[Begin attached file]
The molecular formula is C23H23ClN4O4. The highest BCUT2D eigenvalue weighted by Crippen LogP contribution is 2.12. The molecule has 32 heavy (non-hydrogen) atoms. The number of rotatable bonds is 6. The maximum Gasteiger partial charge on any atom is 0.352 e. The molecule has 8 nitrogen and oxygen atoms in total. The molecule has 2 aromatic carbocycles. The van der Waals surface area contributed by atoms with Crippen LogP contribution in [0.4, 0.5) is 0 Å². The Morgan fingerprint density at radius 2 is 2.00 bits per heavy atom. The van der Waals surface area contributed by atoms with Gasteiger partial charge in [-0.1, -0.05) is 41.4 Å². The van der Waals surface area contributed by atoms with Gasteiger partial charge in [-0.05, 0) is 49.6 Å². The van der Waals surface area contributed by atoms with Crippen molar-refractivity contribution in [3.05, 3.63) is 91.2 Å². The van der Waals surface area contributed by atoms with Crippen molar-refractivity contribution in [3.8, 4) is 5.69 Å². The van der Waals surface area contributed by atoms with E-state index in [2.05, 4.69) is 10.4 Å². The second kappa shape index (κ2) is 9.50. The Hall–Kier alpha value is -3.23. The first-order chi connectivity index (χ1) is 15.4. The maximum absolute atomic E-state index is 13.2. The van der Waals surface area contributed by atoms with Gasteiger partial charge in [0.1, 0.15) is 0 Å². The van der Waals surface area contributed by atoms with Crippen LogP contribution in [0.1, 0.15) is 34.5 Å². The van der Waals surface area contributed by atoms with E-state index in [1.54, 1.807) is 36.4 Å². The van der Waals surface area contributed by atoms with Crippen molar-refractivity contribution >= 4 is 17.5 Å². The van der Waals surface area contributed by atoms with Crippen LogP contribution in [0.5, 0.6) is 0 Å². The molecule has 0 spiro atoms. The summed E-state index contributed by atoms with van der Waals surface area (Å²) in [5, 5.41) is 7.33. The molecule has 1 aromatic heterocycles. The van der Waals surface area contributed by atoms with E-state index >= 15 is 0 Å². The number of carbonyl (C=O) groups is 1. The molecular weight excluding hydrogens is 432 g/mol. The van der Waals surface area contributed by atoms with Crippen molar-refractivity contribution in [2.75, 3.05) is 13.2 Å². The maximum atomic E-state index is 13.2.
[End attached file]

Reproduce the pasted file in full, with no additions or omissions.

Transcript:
The molecular formula is C23H23ClN4O4. The highest BCUT2D eigenvalue weighted by Crippen LogP contribution is 2.12. The molecule has 32 heavy (non-hydrogen) atoms. The number of rotatable bonds is 6. The maximum Gasteiger partial charge on any atom is 0.352 e. The molecule has 8 nitrogen and oxygen atoms in total. The molecule has 2 aromatic carbocycles. The van der Waals surface area contributed by atoms with Crippen LogP contribution in [0.4, 0.5) is 0 Å². The Morgan fingerprint density at radius 2 is 2.00 bits per heavy atom. The van der Waals surface area contributed by atoms with Gasteiger partial charge in [-0.1, -0.05) is 41.4 Å². The van der Waals surface area contributed by atoms with Gasteiger partial charge in [-0.05, 0) is 49.6 Å². The van der Waals surface area contributed by atoms with Crippen molar-refractivity contribution in [3.05, 3.63) is 91.2 Å². The van der Waals surface area contributed by atoms with Crippen molar-refractivity contribution in [3.8, 4) is 5.69 Å². The van der Waals surface area contributed by atoms with E-state index in [2.05, 4.69) is 10.4 Å². The second kappa shape index (κ2) is 9.50. The Hall–Kier alpha value is -3.23. The first-order chi connectivity index (χ1) is 15.4. The maximum absolute atomic E-state index is 13.2. The van der Waals surface area contributed by atoms with Gasteiger partial charge in [0.1, 0.15) is 0 Å². The van der Waals surface area contributed by atoms with Crippen LogP contribution in [0.1, 0.15) is 34.5 Å². The van der Waals surface area contributed by atoms with E-state index in [1.54, 1.807) is 36.4 Å². The van der Waals surface area contributed by atoms with Crippen molar-refractivity contribution >= 4 is 17.5 Å². The van der Waals surface area contributed by atoms with Crippen LogP contribution in [0.5, 0.6) is 0 Å². The molecule has 0 spiro atoms. The summed E-state index contributed by atoms with van der Waals surface area (Å²) in [5, 5.41) is 7.33. The molecule has 1 aromatic heterocycles. The van der Waals surface area contributed by atoms with E-state index >= 15 is 0 Å². The number of carbonyl (C=O) groups is 1. The molecular weight excluding hydrogens is 432 g/mol. The van der Waals surface area contributed by atoms with Crippen molar-refractivity contribution in [2.75, 3.05) is 13.2 Å². The maximum atomic E-state index is 13.2.